[For the maths geeks: 0.93^10=0.484, and 0.99^10=0.904]
Remember, you cannot tell in advance who will develop these conditions or when. There are no screening tests, and these conditions often go undiagnosed for many years, meaning that you or a loved one is likely to be suffering, and probably receiving inappropriate treatment, for a long time before the true cause is identified.
Whilst the whole extended family is complacently eating a normal wheat-based diet it will be almost impossible for anyone suffering with undiagnosed CD or NCGS to stumble upon the solution accidentally. Even if they start to suspect that they might be better off on a GFD social habits and pressure are likely to make it difficult for them to remain gluten free for long. Being the only one on a GFD is isolating and is one of the main reasons for poor adherence and relapses.
The only preventative measure you can take is for you and your loved ones to adopt a proper grain-free/gluten-free diet now. Done correctly it will actually improve your nutrition and health. Done together it will dispel the social isolation and stigma. What’s to lose?
The final point I will leave you with reflects researchers thoughts about why so many people are affected by such a common food as wheat and related grains:
Possibly, the introduction of gluten-containing grains, which occurred about 10,000 years ago with the advent of agriculture, represented a “mistake of evolution” that created the conditions for human diseases related to gluten exposure – Sapone, BMC medicine, 2013
Which is why a pre-agricultural, or paleolithic diet probably offers the best template for a healthy diet, which I would argue is a diet free of all grains – not just wheat, rye, barley and oats!
Finally, a case illustrating how quickly symptoms can improve with proper dietary advice:
Case 3 – A triathlete improves rapidly on a proper GFD
Table 1: The OSLO accepted definitions for gluten related disorders
|Non-classical CD||Presents without signs and symptoms of malabsorption.|
|Subclinical CD||Below the threshold of detection without signs or symptoms sufficient to trigger CD testing in routine practice.|
|Symptomatic CD||Clinically evident gastrointestinal and/or extraintestinal symptoms attributable to gluten intake.|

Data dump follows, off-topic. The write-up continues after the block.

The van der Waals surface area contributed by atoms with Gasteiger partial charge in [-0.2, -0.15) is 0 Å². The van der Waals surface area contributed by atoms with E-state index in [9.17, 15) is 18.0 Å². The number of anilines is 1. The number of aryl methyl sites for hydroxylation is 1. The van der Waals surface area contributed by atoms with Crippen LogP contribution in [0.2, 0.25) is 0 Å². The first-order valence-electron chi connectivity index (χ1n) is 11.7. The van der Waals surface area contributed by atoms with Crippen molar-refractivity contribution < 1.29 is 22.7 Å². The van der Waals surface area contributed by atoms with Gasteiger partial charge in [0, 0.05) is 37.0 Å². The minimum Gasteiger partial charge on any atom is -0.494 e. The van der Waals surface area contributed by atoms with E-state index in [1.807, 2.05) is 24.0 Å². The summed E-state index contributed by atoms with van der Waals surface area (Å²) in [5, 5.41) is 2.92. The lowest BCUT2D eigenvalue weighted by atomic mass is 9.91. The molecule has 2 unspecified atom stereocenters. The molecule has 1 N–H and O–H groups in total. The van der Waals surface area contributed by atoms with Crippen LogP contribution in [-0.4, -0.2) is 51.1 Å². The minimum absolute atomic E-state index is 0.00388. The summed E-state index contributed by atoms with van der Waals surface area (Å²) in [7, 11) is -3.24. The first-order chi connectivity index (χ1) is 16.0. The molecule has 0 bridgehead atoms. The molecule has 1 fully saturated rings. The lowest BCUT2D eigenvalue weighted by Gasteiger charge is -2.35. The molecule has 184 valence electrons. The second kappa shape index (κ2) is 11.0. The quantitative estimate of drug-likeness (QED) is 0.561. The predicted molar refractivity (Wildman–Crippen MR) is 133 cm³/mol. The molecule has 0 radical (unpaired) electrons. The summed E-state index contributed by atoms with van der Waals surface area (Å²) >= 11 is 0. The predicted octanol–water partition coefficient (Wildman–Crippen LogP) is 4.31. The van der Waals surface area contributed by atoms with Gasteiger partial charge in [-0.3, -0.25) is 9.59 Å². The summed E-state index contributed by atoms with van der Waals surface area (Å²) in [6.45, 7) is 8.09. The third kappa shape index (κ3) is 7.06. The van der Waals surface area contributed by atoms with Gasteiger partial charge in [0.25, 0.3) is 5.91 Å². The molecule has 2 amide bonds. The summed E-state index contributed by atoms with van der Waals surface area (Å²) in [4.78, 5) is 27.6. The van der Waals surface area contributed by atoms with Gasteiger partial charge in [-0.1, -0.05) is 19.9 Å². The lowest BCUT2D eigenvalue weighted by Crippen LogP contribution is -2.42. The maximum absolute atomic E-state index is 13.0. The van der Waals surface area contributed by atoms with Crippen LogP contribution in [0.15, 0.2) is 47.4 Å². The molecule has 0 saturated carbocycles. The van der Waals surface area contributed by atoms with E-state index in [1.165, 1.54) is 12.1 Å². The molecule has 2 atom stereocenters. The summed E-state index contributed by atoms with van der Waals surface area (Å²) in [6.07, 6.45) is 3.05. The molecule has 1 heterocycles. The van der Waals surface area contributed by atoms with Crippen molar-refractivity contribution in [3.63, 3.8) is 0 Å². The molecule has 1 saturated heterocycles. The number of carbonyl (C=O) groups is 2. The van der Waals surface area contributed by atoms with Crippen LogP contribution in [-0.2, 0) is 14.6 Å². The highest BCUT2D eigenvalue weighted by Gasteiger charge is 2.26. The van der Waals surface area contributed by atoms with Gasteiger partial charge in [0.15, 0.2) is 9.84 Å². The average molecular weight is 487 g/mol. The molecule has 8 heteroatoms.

|Refractory CD||Persistent or recurrent malabsorptive symptoms and signs with villous atrophy (VA) despite a strict GFD for more than 12 months|
|Potential CD||Normal small intestinal mucosa who are at increased risk of developing CD as indicated by positive CD serology.|
|CD autoimmunity||Increased TTG or EMA on at least two occasions when status of the biopsy is not yet known.|
|Genetically at risk of CD||Family members of patients with CD that test positive for HLA DQ2 and/or DQ8|
|Gluten-related disorders||Used to describe all conditions related to gluten. May include gluten ataxia, DH, non-coeliac gluten sensitivity (NCGS) & CD|
|Non-coeliac gluten sensitivity||Is a condition in which gluten ingestion leads to morphological or symptomatic manifestations despite the absence of CD|
|Gluten ataxia||Idiopathic sporadic ataxia and positive serum antigliadin antibodies even in the absence of duodenal enteropathy|
|Dermatitis herpetiformis||Cutaneous manifestation of small intestinal immunemediated enteropathy precipitated by exposure to dietary gluten|
Whilst ‘only’ 1% of the population is strictly coeliac, there is mounting evidence that a much larger proportion are harmed by gluten. In this series of posts I’ll draw on the most up to date research which is revealing the incredible web of health implications linked to cereal grain consumption.
The gluten iceberg is a pertinent metaphor for this hidden, and much larger, mass of problems that lurk below the surface. As researchers begin to unravel the complexities of the sub-surface gluten iceberg it is sobering to realise that its dimensions remain largely unknown, yet evidence is now indicating that all of us are affected to some degree.
As a clinician I get to see first hand how a grain-free diet can be key to making significant medical progress in patients with complex and apparently unrelated medical problems. This enables me to provide additional and, I hope, interesting perspectives on this story.
PART 1 Coeliac disease – the tip of the iceberg
Coeliac disease affects at least 1% of the population of which 76% remain undiagnosed
Classic coeliac disease is a serious autoimmune enteropathy (gut disorder), with no cure. The only treatment is lifelong adherence to a gluten-free diet.
The true prevalence of coeliac disease in the population is hard to establish as many cases go undiagnosed, but a figure of 1% is frequently quoted for Western countries [ref]. However, this figure is creeping up, and in 2014 an article in the journal Gastroenterology stated “Screening studies have shown the prevalence in the European and North American population to be 1%–2%, and to be increasing over time.” [ref] A 2014 study in the Netherlands found that between 1995 and 2010 – a mere 15 years – biopsy-proven coeliac disease increased nearly threefold [ref].